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With the rise of social media, computer science isn’t just for geeks anymore

By Amy Guan and Jane Seo, Crimson Staff Writers

Julia V. Mitelman ’13 had her first encounter with computer science at Harvard watching David J. Malan ’99 rip a phonebook in half. He was explaining binary search before a packed audience in Sanders Theatre.

“I knew right away that I had to take the course,” says Mitelman, who has since decided to declare computer science as a secondary field.

Though only 10 to 15 percent of total enrollees are actual CS concentrators, Computer Science 50 has become an increasingly popular course at Harvard, with more than 525 students enrolled in the class last fall.

“Students are drawn to CS for all sorts of reasons,” writes Malan, instructor of the popular programming course, in an email. “Some want to program, some want to build things, some want to start companies, and some simply want to understand the increasingly technological world around them.”

Students and professors alike say that the image of the computer scientist has changed along with the growing popularity of the field.

“There is this general sense that [CS] is not a private club for super-geeks,” says former Harvard Dean of the College Harry R. Lewis ’68, who has taught computer science at Harvard since 1974.


While the popularity of successful web startups such as Facebook and Google have piqued a general interest in CS, students and faculty members say that it is the introductory programming course, CS50, that has kept students excited about CS at Harvard.

“At Harvard, the person who gets the credit is David Malan,” Computer Science Professor Margo I. Seltzer ’83 says. “He turned CS50 into a class with a real community.”

According to Seltzer, “getting people in the door” has been the biggest hurdle to promoting student interest in CS. In recent years, Malan says, he has worked hard to dispel misconceived stereotypes and a general fear of quantitative subjects like coding—turning to theatrics like ripping the phonebook to encourage students to stick with the course.

“An overarching goal of CS50 is to get students excited about a field that, for most of them, is entirely new,” Malan writes in an email.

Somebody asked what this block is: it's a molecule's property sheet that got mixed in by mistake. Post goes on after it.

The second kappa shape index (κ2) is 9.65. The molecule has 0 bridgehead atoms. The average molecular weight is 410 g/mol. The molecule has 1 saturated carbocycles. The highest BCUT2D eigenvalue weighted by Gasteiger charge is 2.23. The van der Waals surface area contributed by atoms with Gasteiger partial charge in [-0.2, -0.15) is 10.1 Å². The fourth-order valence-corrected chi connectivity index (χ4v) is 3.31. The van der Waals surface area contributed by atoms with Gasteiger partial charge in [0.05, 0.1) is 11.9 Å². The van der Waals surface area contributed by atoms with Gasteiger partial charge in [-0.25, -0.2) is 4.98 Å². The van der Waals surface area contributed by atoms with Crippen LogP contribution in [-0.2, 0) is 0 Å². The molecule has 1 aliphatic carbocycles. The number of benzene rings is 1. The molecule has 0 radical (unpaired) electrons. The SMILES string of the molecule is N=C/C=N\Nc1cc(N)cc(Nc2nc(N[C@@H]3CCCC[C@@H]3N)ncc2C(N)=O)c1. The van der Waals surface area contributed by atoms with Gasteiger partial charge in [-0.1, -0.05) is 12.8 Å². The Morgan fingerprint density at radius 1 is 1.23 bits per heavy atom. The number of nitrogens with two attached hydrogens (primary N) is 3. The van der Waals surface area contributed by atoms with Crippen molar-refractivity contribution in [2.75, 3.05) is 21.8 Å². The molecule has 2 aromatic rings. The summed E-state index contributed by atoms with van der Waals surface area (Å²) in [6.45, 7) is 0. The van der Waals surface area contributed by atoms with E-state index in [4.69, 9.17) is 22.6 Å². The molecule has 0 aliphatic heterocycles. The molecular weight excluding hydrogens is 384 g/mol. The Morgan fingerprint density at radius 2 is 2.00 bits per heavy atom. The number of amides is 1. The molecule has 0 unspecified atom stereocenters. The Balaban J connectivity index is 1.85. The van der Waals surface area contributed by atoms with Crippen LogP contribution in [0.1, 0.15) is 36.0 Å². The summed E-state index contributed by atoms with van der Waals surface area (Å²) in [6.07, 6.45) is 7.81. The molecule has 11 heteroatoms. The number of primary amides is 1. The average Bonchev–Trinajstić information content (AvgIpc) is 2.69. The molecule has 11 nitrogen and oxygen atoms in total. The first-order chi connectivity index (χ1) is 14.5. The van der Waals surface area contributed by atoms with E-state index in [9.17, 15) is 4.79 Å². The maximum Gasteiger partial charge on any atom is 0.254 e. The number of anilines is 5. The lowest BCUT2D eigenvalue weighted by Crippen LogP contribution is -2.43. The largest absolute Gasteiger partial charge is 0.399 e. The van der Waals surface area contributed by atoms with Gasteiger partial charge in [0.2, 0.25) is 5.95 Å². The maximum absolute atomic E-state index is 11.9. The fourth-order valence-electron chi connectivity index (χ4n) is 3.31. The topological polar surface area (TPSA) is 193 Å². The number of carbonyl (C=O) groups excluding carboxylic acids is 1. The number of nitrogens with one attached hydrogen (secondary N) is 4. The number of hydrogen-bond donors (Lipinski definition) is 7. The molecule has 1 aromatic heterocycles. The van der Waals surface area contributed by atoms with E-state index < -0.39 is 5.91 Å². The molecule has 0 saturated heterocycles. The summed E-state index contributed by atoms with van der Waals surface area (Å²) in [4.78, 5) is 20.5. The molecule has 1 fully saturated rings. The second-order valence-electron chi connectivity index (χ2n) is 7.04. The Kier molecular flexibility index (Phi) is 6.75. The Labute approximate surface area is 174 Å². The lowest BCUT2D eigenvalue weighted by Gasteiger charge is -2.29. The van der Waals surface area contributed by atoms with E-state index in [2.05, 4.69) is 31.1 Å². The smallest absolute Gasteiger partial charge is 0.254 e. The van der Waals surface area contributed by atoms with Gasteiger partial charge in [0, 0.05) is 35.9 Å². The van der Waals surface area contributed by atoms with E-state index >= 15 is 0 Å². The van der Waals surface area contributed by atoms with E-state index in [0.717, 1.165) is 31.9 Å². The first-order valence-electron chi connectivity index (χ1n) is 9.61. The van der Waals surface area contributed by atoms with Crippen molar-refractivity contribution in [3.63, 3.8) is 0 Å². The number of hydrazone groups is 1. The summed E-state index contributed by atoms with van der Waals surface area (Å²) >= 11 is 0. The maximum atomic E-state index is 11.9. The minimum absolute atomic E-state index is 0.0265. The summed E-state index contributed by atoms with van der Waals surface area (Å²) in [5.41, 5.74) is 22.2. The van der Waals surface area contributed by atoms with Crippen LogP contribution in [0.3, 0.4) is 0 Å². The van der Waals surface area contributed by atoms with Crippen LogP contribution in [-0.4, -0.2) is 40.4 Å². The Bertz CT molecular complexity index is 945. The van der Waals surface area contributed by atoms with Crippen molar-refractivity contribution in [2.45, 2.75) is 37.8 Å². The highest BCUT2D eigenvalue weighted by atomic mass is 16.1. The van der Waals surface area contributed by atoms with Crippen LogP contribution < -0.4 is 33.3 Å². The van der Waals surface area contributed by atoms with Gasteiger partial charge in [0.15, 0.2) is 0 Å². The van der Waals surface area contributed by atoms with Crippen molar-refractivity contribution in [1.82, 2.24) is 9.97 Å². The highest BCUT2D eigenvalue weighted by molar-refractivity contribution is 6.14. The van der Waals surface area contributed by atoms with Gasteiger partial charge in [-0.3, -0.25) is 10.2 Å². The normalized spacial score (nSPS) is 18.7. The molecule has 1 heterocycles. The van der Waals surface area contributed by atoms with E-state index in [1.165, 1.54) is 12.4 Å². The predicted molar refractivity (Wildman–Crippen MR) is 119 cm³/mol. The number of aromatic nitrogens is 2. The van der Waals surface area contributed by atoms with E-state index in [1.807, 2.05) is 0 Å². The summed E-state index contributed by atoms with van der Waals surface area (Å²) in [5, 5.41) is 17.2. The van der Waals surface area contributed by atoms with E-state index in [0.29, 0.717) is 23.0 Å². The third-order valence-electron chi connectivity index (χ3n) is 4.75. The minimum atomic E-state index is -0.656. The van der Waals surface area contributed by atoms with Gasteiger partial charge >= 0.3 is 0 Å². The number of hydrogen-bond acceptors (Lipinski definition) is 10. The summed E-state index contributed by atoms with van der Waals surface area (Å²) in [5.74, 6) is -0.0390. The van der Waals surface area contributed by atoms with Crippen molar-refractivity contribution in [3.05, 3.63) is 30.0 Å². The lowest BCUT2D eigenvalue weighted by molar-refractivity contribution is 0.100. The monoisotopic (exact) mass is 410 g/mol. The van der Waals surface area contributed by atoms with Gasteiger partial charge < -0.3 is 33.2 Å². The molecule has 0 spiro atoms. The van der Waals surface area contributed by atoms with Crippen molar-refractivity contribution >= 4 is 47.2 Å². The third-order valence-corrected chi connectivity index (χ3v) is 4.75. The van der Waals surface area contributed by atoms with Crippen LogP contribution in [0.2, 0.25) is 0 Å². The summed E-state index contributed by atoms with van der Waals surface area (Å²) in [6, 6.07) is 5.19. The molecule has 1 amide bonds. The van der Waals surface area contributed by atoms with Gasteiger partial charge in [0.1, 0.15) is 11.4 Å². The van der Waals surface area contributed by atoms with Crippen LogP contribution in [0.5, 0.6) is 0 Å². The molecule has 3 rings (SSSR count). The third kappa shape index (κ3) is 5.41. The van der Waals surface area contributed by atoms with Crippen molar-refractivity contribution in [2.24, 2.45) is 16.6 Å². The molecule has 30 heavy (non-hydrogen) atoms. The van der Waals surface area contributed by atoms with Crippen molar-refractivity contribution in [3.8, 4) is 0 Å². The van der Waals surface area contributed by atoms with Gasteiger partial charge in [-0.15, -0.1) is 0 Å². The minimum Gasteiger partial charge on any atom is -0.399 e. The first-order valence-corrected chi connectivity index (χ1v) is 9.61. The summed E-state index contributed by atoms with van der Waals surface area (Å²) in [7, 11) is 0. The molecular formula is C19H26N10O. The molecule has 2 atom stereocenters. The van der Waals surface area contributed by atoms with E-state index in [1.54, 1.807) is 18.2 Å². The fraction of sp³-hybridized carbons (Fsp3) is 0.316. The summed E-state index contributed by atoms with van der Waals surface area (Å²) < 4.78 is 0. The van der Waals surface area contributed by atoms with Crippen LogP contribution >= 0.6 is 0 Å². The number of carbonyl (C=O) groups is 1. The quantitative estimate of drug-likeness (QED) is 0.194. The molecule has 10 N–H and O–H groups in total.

Malan says he believes his course creates an atmosphere in which students can “feel comfortable stepping into the classroom” and “feel part of something special”—particularly for those learning programming for the first time. Students say that the unique “CS50 culture,” together with the collaborative environment, contributes to the special learning experience that the course strives to deliver.

The growth of CS50 reflects the success of Harvard’s computer science program’s ongoing mission to popularize the field by expanding outreach.

“When we grew CS about 10 years ago, the faculty themselves proposed that CS at Harvard should be different in that it should not only have excellence in computer science, but a strong outreach component,” former School of Engineering and Applied Sciences Dean Venkatesh “Venky” Narayanamurti says.

He added that computer science will become “a discipline in which we would connect at society in large,” a goal that aligns with the liberal arts mission of the College.

The recent rise in female CS concentrators is another development that attests to the success of their accomplishments, according to Faculty of Arts and Sciences Dean Michael D. Smith.

“As a CS faculty member, it’s great to hear that more students are interested in computer science,” Smith says. He adds that the department is “pleased that the concentration is seeing a surge in this area” and that administrators and faculty members have successfully developed CS “as a concentration that appeals to women.”